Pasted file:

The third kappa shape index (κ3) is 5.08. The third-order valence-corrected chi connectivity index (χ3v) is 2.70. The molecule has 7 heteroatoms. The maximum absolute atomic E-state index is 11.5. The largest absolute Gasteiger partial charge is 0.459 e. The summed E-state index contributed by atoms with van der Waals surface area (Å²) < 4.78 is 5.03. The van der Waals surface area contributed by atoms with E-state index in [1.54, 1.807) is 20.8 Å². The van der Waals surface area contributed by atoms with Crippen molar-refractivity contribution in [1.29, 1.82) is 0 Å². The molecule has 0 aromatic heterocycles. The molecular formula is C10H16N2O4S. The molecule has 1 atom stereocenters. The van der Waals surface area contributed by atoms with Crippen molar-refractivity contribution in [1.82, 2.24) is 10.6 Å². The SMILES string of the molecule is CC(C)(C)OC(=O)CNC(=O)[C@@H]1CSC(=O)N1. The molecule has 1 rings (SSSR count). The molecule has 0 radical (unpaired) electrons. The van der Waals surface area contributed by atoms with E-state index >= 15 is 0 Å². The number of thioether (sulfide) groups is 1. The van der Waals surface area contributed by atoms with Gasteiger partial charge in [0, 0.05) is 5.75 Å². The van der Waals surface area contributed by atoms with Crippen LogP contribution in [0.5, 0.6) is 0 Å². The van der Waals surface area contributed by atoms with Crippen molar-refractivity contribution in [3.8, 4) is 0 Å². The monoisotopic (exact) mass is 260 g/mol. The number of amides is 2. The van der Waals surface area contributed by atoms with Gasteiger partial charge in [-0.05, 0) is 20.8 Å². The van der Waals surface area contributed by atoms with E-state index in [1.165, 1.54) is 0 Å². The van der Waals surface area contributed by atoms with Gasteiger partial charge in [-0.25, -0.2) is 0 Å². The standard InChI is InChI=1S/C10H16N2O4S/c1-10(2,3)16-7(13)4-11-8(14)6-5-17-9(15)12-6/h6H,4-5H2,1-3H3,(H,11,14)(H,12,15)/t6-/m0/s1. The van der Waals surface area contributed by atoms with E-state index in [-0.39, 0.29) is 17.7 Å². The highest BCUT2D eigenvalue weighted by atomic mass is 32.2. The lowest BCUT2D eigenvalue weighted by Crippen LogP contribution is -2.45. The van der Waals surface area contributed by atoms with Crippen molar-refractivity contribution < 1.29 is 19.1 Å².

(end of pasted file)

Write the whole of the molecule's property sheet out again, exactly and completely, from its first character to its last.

The third kappa shape index (κ3) is 5.08. The third-order valence-corrected chi connectivity index (χ3v) is 2.70. The molecule has 7 heteroatoms. The maximum absolute atomic E-state index is 11.5. The largest absolute Gasteiger partial charge is 0.459 e. The summed E-state index contributed by atoms with van der Waals surface area (Å²) < 4.78 is 5.03. The van der Waals surface area contributed by atoms with E-state index in [1.54, 1.807) is 20.8 Å². The van der Waals surface area contributed by atoms with Crippen molar-refractivity contribution in [1.29, 1.82) is 0 Å². The molecule has 0 aromatic heterocycles. The molecular formula is C10H16N2O4S. The molecule has 1 atom stereocenters. The van der Waals surface area contributed by atoms with Crippen molar-refractivity contribution in [1.82, 2.24) is 10.6 Å². The SMILES string of the molecule is CC(C)(C)OC(=O)CNC(=O)[C@@H]1CSC(=O)N1. The molecule has 1 rings (SSSR count). The molecule has 0 radical (unpaired) electrons. The van der Waals surface area contributed by atoms with E-state index >= 15 is 0 Å². The number of thioether (sulfide) groups is 1. The van der Waals surface area contributed by atoms with Gasteiger partial charge in [0, 0.05) is 5.75 Å². The van der Waals surface area contributed by atoms with Crippen LogP contribution in [0.5, 0.6) is 0 Å². The van der Waals surface area contributed by atoms with Crippen molar-refractivity contribution in [3.8, 4) is 0 Å². The monoisotopic (exact) mass is 260 g/mol. The number of amides is 2. The van der Waals surface area contributed by atoms with Gasteiger partial charge in [-0.05, 0) is 20.8 Å². The van der Waals surface area contributed by atoms with E-state index in [1.165, 1.54) is 0 Å². The van der Waals surface area contributed by atoms with Gasteiger partial charge in [-0.25, -0.2) is 0 Å². The standard InChI is InChI=1S/C10H16N2O4S/c1-10(2,3)16-7(13)4-11-8(14)6-5-17-9(15)12-6/h6H,4-5H2,1-3H3,(H,11,14)(H,12,15)/t6-/m0/s1. The van der Waals surface area contributed by atoms with E-state index in [-0.39, 0.29) is 17.7 Å². The highest BCUT2D eigenvalue weighted by atomic mass is 32.2. The lowest BCUT2D eigenvalue weighted by Crippen LogP contribution is -2.45. The van der Waals surface area contributed by atoms with Crippen molar-refractivity contribution < 1.29 is 19.1 Å².